- You must provide proof that you will be able to cover your transportation, medical, and living expenses in the United States. An income/savings statement from your bank or other institution, or a certified copy of your income tax return (whether it is from you or the person or organization who pays for your treatment) are acceptable forms of documentation
In certain circumstances, you may apply for a B-1 visitor visa to work in the United States as a personal or domestic employee for your employer. A visitor visa allows you to work in the United States if your employer is:
A citizen of the United States who has a permanent place of residence or is stationed in a foreign country, but is visiting or assigned to the United States temporarily or a foreign national with one of the following nonimmigrant visa categories: B, E, F, H, I, J, L, M, O, P, or Q.
When applying to renew your visa or apply for a new one, you will use the same application process. Fill out the contact form to get started.
Visa holders in certain visa classes may qualify for the Interview Waiver (IW), allowing them to apply for visa renewals without being interviewed in person by a U.S. consular officer.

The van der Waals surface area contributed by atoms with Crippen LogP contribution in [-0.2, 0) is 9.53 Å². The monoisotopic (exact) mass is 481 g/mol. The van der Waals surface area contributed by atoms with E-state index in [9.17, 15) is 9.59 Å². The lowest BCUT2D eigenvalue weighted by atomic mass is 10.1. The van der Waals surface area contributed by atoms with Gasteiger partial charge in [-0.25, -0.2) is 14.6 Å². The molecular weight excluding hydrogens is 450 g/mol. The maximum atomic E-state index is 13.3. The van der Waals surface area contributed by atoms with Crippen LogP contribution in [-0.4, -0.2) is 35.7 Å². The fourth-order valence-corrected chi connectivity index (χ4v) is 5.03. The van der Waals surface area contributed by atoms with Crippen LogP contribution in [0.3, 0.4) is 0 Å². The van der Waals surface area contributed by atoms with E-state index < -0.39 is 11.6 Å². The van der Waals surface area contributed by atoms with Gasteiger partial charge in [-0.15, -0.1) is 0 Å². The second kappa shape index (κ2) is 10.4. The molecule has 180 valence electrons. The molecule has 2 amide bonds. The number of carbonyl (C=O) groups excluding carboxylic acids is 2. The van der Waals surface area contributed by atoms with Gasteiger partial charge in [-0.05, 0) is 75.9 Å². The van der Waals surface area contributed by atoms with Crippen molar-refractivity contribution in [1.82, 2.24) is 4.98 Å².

Maritime workers from certain countries can obtain a Transportation Worker Identification Credential (TWIC) once they arrive in the U.S.
If you are part of the maritime industry and intend to perform services in secure port areas, your visa must be annotated with “TWIC Letter Received.” Workers whose visas are not annotated will not be allowed by the Transportation Security Administration (TSA) to apply for a TWIC.
An employer’s letter explaining the need for a TWIC and that you are a potential applicant for one is required for your visa to be annotated. When applying for a B-1 visa, you must present this letter. A B-1 visa requires you to meet all other eligibility requirements.
The willful misrepresentation of a material fact, or fraud, may lead to the permanent refusal of a visa or denial of entry.
To visit, travel for tourism, or conduct temporary business in the United States, Canadians and Bermudans do not need a visa.